This past Saturday (November 19) Orly Taitz, the leader of the “Birther movement,” filed a complaint with the NH Ballot Commission. Mrs. Taitz contends that President Obama is not a citizen, and should not be on the ballot. Mrs. Taitz is a naturalized citizen and is both a dentist and an attorney. She holds a number of interesting views, including:

 Hugo Chavez owns the software that runs US voting machines.
 Obama has vandalized her car and threatened her life.
 Osama bin Laden was killed years ago, and put on ice, and thawed out to distract the world from her upcoming court case challenging Obama’s citizenship.
 Rep. Alcee Hastings, and the US House are planning to build at least six labor camps.

Orly Taitz is a bucket full of crazy, and has made it her mission to “prove” that President Obama is not a citizen. A video of Ann Dunham giving birth under the Welcome to Hawaii sign would not deter her.

This time, though, Taitz was joined by a number of NH State Representatives who signed on to her petition to the ballot commission. These representatives are: Larry Rappaport of Colebrook, William Tobin of Sanbornton, Moe Villaneuve of Bedford, Lucien and Carol Vita of Middleton, Al Baldasaro of Londonderry, Susan DeLemus of Rochester, Harry Accornero of Laconia, and our very own Laurie Pettengill, of Glen.

Al Baldasaro is both a long-term embarrassment to our state, and a member of the O’Brien leadership team. His most recent turn in the national spotlight came when he announced his approval of those who booed a gay Marine during a Republican presidential debate.

Harry Accornero garnered national attention recently for sending out an email to all of his fellow legislators that accused President Obama of being a traitor, for essentially following Bush’s immigration policies. It seems those policies weren’t objectionable when a white guy was in charge.

Laurie Pettengill has done little to distinguish herself since her election. She did support O’Brien in his campaign to become Speaker of the House, and we should certainly all thank her for the many good things that have come from that. The O’Brien budget has killed thousands of jobs, increased unemployment, and become a national joke. Now, Pettengill has signed on to a petition that makes NH and the NH Primary a joke. At the heart of this petition and the whole Birther movement is, quite simply, racism. Be sure to thank Laurie for her role in giving the rest of the world the impression that NH is comprised of a bunch of inbred, racist hicks.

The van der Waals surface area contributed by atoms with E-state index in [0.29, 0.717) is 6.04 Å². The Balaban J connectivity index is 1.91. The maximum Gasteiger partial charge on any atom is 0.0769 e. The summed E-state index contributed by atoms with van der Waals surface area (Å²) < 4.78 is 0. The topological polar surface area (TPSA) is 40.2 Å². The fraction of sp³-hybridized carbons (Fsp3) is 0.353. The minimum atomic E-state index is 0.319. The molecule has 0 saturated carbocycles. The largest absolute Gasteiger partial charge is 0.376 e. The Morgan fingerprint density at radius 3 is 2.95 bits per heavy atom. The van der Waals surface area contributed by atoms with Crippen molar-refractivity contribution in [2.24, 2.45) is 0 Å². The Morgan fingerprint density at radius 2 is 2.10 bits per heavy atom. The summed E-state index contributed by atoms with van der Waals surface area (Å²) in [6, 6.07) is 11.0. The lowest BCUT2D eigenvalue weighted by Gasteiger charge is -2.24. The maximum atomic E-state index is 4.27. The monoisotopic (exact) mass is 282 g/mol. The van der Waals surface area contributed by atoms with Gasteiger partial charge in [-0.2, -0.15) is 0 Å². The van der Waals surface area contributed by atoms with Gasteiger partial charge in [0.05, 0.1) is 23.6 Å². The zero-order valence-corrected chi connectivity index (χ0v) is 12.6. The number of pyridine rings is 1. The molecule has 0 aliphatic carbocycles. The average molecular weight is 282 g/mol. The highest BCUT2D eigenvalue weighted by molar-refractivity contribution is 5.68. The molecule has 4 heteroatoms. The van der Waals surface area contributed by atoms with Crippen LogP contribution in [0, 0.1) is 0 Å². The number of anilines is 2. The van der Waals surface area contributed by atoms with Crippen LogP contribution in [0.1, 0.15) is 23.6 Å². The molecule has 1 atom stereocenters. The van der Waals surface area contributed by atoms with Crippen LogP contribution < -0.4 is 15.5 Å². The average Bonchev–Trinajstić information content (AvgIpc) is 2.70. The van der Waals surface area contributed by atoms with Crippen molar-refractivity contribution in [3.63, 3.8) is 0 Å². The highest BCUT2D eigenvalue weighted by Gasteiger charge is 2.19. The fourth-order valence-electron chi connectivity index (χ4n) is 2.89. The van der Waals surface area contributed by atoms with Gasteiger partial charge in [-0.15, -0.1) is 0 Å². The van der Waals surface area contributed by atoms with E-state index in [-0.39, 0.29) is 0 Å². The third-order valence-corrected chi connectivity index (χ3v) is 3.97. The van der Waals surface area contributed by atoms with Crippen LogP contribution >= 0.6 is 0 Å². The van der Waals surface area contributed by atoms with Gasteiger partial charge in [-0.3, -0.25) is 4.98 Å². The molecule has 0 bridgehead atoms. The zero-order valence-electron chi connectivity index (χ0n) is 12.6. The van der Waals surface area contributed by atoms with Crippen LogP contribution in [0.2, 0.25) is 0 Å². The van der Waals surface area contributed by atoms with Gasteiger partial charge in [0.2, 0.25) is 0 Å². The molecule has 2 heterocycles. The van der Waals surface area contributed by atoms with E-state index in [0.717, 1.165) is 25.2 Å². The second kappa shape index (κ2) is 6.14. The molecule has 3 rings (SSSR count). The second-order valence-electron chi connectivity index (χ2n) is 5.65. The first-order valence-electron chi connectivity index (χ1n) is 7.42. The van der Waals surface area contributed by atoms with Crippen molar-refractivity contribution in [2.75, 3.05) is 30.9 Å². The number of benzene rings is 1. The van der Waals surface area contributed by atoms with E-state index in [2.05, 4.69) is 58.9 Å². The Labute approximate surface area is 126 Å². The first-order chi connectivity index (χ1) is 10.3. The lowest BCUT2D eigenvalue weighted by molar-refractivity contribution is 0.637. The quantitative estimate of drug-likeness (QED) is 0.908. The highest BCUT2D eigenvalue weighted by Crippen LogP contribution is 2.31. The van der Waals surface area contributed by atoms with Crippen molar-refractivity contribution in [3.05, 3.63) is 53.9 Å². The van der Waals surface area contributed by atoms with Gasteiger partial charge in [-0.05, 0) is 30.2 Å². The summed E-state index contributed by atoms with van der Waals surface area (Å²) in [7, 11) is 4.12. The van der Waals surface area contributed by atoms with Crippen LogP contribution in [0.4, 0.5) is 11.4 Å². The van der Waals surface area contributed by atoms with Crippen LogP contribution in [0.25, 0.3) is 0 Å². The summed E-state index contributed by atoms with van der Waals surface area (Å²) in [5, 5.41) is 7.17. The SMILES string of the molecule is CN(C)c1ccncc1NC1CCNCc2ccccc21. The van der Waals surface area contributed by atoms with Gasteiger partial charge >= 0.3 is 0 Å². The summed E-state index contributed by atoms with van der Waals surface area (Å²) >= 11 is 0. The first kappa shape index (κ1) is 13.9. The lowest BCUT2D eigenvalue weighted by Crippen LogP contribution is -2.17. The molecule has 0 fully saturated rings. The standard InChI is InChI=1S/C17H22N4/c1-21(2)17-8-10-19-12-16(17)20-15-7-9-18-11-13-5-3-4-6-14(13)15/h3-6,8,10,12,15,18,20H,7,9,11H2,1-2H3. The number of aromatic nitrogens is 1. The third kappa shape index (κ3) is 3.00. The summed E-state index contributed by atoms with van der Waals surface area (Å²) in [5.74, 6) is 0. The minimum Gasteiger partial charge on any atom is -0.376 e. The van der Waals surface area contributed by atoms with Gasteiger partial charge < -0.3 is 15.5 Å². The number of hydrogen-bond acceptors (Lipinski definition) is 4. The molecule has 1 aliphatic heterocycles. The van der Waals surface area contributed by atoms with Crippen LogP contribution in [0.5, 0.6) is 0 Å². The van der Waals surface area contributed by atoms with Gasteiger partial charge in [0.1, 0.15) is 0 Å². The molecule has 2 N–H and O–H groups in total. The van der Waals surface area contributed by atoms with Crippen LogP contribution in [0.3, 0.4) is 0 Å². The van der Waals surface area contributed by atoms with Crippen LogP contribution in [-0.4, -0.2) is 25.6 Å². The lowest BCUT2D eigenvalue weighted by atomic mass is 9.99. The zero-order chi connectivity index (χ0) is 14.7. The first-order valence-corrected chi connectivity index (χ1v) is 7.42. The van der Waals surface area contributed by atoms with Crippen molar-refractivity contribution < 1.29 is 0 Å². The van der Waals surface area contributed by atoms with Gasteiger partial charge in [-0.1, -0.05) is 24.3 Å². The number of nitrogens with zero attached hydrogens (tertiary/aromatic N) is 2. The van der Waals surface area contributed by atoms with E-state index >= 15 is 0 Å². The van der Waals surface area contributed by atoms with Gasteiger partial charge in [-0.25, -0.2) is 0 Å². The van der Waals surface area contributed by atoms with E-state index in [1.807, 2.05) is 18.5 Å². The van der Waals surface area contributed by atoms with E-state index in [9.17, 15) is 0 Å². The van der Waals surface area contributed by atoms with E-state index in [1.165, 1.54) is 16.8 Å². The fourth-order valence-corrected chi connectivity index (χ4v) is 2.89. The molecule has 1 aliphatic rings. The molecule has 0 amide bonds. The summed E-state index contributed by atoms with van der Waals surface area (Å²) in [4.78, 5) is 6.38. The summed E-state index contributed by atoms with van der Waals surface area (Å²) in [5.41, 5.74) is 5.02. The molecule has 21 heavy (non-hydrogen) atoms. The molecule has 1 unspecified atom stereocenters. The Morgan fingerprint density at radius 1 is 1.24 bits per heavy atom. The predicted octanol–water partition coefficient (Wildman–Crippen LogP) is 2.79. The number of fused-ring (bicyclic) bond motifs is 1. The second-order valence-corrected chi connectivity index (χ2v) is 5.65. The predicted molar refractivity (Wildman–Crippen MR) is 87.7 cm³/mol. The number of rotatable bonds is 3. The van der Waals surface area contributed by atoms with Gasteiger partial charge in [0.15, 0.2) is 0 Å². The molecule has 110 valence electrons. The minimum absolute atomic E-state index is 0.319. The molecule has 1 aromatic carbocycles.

The hearing before the Ballot Commission became quite heated and contentious. According to Orly Taitz’ online description, the room was full of screaming idiots. Rep. Carol Vita was screaming at an assistant AG. Acconero (who is clearly a few accorns shy of an oak) accused Ballot Commission Chair Brad Cook of being a traitor, and warned him that he shouldn’t leave his house without a mask. These people have brought nothing but shame to our state, and their conduct at this hearing is reprehensible. They should be forced to resign. Rep. Rappaport is trying to distance himself from this by telling the Concord Monitor that he isn’t a “true Birther.” In other words, he believes what they do, but he doesn’t want to be tarred with the crazy brush. It’s too late for that. Associating one’s self with anything Baldasaro or Acconero are part of is a sure fired trip to the land of the deranged.

It’s difficult to imagine that the NH legislature could keep up the hectic pace of lunatic ideas and legislation, but it seems that there is no bottom for this bunch. HB 590 (which became law without the Governor’s signature) established a committee to review state participation in federal aid programs. Committee Chair Gregory Sorg of Easton, recently released the committee report. This committee wants to ensure that NH receives no federal aid dollars for anything. It’s not so much a report as an ideological rant. They are opposed to nutrition programs for pregnant women – yet these same legislators would force women to be involuntary incubators. Most telling of all, however, is their opposition to weatherization and fuel assistance programs. From the report:

“The people of New Hampshire must be held competent to understand that every November, without fail, it gets cold at this latitude and that they must arrange their affairs so as to provide for this fact of life as a matter of personal responsibility.”

In short, we must all manage our affairs so that we do not get old, do not develop a serious health problem, do not lose our jobs, and do not suffer from sudden poverty caused by the destruction of the US economy. Based on these findings, Rep. Sorg should be expecting 3 ghosts to visit him on Christmas Eve.

These pompous ideologues seem to be under the impression that refusing federal money will create some sort of national change. All it means is that the tax dollars sent in to the federal government will go to aid other states. Our roads and bridges will fall further into disrepair, people will freeze to death, and NH will no longer be just a national joke, but a national disgrace.

"External heat and cold had little influence on Scrooge. No warmth could warm, no wintry weather chill him. No wind that blew was bitterer than he, no falling snow was more intent upon its purpose, no pelting rain less open to entreaty." Charles Dickens

© sbruce 2011
Published as an op-ed in the 11-25-11 edition of the Conway Daily Sun newspaper.

Tuesday, November 22, 2011

Suffering is Part of Life

Presidential candidate Rick Santorum spoke about poverty and suffering recently at a town hall meeting in Ottumwa, Iowa: